Instructables

'Antique' Holiday Molasses Cookies

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These are close copies of Archway molasses cookies. They're chewy, gooey, and a perfect addition to any holiday feast. The Pilgrims would have been a happier bunch if they'd had these laying around.

Original recipe includes this folk lore:

The known history of this recipe starts from eavesdropping on a party-line telephone during the early 1900s. The age of this recipe appears to explain many odd features. At the time, baking powder did not exist. Thus this recipe uses baking soda, with sour milk (now created via vinegar, so don't panic) as the acid. Ginger would have been expensive. The recipe originally called for an undefined amount of flour that turned out to be around 8 cups (1/2 gallon), which would feed a family of a dozen or so. The recipe has been cut in half for the benefit of less-productive parents.
 
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Step 1: Ingredients

Picture of Ingredients
1/2 Tbsp vinegar
1/2 c milk (minus 1/2 T for the vinegar)
1/2 c sugar
1/2 c shortening (butter or lard will also work)
1 egg
1 c molasses
4 c flour (approximate upper limit; see instructions below)
2 tsp baking soda
1/4 tsp cinnamon
1/4 tsp ginger

Step 2: Mixture #1: Shortening, sugar, molasses, and egg

The batter for these cookies is mixed in 3 steps, the first of which is to combine all the gooey bits:

Cream the shortening and sugar in a large bowl. As you can see, an electric mixer isn't necessary, but it sure would be easier.

To this creamy white mixture add the molasses and egg. Combine thoroughly.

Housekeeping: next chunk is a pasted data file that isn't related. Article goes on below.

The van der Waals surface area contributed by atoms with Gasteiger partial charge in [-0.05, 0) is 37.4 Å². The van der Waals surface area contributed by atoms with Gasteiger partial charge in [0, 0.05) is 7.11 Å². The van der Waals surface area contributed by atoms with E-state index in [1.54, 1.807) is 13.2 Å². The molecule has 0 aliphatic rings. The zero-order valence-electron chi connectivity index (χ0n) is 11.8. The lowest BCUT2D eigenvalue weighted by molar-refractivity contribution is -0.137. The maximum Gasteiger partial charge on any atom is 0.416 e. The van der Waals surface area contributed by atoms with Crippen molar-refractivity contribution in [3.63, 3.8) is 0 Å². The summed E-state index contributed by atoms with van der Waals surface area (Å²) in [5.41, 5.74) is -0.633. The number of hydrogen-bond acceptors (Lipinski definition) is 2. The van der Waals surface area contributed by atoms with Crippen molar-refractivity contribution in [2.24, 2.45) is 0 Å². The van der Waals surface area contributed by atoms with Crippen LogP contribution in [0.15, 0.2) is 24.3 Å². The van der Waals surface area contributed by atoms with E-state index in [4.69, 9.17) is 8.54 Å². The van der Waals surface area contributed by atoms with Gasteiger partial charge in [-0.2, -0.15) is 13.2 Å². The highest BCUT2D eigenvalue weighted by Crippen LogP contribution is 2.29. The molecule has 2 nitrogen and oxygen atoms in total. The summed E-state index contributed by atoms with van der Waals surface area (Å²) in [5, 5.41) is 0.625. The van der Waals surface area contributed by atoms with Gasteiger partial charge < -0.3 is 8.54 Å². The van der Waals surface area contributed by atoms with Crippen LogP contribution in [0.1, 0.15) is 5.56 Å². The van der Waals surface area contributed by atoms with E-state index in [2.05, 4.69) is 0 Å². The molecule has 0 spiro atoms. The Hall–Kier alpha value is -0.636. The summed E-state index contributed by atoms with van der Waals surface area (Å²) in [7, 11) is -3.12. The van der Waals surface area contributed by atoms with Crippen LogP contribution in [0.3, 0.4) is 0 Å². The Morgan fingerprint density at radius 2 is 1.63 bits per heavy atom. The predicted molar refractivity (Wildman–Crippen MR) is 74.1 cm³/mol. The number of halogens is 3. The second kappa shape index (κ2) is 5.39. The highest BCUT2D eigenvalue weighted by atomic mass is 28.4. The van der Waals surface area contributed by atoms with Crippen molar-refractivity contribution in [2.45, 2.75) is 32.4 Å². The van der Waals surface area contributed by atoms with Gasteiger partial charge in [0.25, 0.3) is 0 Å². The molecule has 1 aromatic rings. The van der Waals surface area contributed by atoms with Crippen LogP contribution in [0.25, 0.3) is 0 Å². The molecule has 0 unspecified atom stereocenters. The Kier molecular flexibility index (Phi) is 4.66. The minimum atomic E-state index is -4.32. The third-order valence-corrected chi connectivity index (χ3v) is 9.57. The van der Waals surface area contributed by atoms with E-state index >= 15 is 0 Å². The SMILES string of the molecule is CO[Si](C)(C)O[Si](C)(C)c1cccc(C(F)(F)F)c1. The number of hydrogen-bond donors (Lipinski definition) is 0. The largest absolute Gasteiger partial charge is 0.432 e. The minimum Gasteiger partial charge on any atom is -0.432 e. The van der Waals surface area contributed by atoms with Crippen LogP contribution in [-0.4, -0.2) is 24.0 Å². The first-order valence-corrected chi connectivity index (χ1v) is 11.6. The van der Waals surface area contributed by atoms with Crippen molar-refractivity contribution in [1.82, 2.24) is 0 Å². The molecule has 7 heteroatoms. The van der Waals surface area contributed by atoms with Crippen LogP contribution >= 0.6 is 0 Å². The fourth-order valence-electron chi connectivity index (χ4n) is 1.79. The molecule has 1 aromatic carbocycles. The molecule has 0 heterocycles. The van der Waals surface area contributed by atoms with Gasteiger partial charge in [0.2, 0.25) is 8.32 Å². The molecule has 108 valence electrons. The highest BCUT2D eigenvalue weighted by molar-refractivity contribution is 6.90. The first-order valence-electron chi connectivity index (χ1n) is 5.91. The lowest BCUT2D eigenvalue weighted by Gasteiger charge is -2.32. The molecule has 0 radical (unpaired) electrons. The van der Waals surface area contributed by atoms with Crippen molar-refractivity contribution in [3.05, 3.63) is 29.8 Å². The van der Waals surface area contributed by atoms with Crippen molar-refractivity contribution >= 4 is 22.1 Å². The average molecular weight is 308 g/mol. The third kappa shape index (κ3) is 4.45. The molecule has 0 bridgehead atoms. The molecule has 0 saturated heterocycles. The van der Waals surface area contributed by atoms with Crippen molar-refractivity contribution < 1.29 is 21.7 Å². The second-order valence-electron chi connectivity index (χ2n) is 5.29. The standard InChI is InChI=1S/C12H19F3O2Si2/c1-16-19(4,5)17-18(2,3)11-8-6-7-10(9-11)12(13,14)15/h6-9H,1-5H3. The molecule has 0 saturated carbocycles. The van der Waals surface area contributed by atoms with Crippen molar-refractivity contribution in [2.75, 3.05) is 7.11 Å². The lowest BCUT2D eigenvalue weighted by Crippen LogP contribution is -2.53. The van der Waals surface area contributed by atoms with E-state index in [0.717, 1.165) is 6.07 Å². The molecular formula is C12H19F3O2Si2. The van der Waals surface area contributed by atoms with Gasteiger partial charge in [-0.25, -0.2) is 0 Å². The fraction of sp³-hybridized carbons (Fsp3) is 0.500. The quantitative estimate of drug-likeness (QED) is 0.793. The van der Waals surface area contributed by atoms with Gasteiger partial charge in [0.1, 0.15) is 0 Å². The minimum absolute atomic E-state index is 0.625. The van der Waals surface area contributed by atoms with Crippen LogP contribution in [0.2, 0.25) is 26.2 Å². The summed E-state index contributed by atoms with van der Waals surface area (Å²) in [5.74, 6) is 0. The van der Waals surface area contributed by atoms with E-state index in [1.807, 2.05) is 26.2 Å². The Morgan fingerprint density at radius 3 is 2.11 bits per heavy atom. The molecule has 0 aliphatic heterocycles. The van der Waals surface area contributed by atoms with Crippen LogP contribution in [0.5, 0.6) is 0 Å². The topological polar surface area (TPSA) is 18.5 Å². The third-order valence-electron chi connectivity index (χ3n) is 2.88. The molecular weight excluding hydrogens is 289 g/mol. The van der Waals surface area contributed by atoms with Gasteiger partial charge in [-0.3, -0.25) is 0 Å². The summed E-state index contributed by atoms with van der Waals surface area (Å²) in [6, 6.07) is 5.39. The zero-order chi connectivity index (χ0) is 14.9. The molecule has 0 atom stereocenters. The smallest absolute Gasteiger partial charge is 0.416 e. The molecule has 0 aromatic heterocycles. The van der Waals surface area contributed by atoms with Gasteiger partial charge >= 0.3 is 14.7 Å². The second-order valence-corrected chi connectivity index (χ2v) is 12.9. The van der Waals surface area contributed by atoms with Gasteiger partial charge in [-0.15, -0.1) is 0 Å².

Step 3: Mixture #2: Flour, baking soda, ginger, and cinnamon

Mix the baking soda, cinnamon, ginger, and 2.5 c (not all 4 c) of flour in a separate bowl.

Step 4: Mixture #3: Sour Milk

Combine the vinegar with enough milk to make 1/2 c (alternately, use buttermilk or real sour milk).

Step 5: Mix it all together!

To the sugar+shortening+egg+molasses mixture, alternately mix in small amounts of the other two mixtures until everything is in one bowl. Mix this well.


Do you refer to them as ‘antique’ cookies because of how they look after baking or because of the age of the recipe? LOL
magician1762 years ago
Hello Ian, lovely recipe, a must try! The Karnemelk you refer to is actually "Buttermilk", the residue when butter are made. It have a lovely taste and I make rusks with it called "Buttermilk Rusks"
Regards
ED
Robot Lover4 years ago

I've had cookies, and have had molasses, but never together in one tasty treat! Great pictures and documentation! 5/5

RL

gannon4 years ago
Good recipe.  I add 1/4 teaspoon ground cloves to make them a bit more spicier.
superslowmo6 years ago
"joe frogger" only has 126,000 google hits (and seems to be a massachusetts thing) while "molasses cookies" has 889,000.
thread_soul6 years ago
*looks at BabyBruschetta's post below, puzzled look arises over apparent hostility regarding the regional naming difference and folklore of a cookie...moves on*
These are called Joe Frogger's cookies. I'd give you the background, but if you really care, you'll look it up. and, there's the whole, well screw you anyway factor as well. hard to get over that one.
callmeshane6 years ago
Hmmm getting older means getting smarter..... Given a choice between a weekend in bed with my girlfriend having great sex, OR eating these yummy cookies with whipped cream..... The older smarter answer... I'll have both. : )
Crash21087 years ago
Nice. I can't help but thinking about those with chocolate chips.